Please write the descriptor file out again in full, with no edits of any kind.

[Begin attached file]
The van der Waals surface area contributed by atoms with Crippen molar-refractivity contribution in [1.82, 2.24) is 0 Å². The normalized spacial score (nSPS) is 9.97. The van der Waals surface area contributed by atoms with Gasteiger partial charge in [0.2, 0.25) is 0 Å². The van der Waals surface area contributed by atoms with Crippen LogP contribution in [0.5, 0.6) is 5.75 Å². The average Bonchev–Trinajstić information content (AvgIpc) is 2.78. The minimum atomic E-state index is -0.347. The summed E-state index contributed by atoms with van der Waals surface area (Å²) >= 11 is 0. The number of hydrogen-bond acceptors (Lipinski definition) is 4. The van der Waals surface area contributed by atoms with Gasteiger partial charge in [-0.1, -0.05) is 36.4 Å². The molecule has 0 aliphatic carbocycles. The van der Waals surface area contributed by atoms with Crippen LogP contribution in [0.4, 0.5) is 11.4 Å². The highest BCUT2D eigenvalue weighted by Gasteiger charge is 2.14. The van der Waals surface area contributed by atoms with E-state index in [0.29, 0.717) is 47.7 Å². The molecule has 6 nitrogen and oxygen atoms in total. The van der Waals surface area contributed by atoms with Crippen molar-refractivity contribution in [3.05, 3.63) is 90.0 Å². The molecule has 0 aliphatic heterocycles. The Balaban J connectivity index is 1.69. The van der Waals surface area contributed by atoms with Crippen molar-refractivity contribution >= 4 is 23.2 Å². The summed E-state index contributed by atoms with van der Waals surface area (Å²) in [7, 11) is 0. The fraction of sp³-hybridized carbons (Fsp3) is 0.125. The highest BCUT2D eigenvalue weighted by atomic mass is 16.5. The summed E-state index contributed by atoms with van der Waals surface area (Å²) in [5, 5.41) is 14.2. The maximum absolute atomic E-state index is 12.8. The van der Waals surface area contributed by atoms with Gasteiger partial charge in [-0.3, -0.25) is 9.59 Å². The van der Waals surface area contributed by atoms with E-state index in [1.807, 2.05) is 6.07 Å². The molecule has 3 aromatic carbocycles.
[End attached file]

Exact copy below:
The van der Waals surface area contributed by atoms with Crippen molar-refractivity contribution in [1.82, 2.24) is 0 Å². The normalized spacial score (nSPS) is 9.97. The van der Waals surface area contributed by atoms with Gasteiger partial charge in [0.2, 0.25) is 0 Å². The van der Waals surface area contributed by atoms with Crippen LogP contribution in [0.5, 0.6) is 5.75 Å². The average Bonchev–Trinajstić information content (AvgIpc) is 2.78. The minimum atomic E-state index is -0.347. The summed E-state index contributed by atoms with van der Waals surface area (Å²) >= 11 is 0. The number of hydrogen-bond acceptors (Lipinski definition) is 4. The van der Waals surface area contributed by atoms with Gasteiger partial charge in [-0.1, -0.05) is 36.4 Å². The molecule has 0 aliphatic carbocycles. The van der Waals surface area contributed by atoms with Crippen LogP contribution in [0.4, 0.5) is 11.4 Å². The highest BCUT2D eigenvalue weighted by Gasteiger charge is 2.14. The van der Waals surface area contributed by atoms with E-state index in [0.29, 0.717) is 47.7 Å². The molecule has 6 nitrogen and oxygen atoms in total. The van der Waals surface area contributed by atoms with Crippen molar-refractivity contribution in [3.05, 3.63) is 90.0 Å². The molecule has 0 aliphatic heterocycles. The Balaban J connectivity index is 1.69. The van der Waals surface area contributed by atoms with Crippen molar-refractivity contribution >= 4 is 23.2 Å². The summed E-state index contributed by atoms with van der Waals surface area (Å²) in [7, 11) is 0. The fraction of sp³-hybridized carbons (Fsp3) is 0.125. The highest BCUT2D eigenvalue weighted by atomic mass is 16.5. The summed E-state index contributed by atoms with van der Waals surface area (Å²) in [5, 5.41) is 14.2. The maximum absolute atomic E-state index is 12.8. The van der Waals surface area contributed by atoms with Gasteiger partial charge in [-0.3, -0.25) is 9.59 Å². The van der Waals surface area contributed by atoms with E-state index in [1.807, 2.05) is 6.07 Å². The molecule has 3 aromatic carbocycles.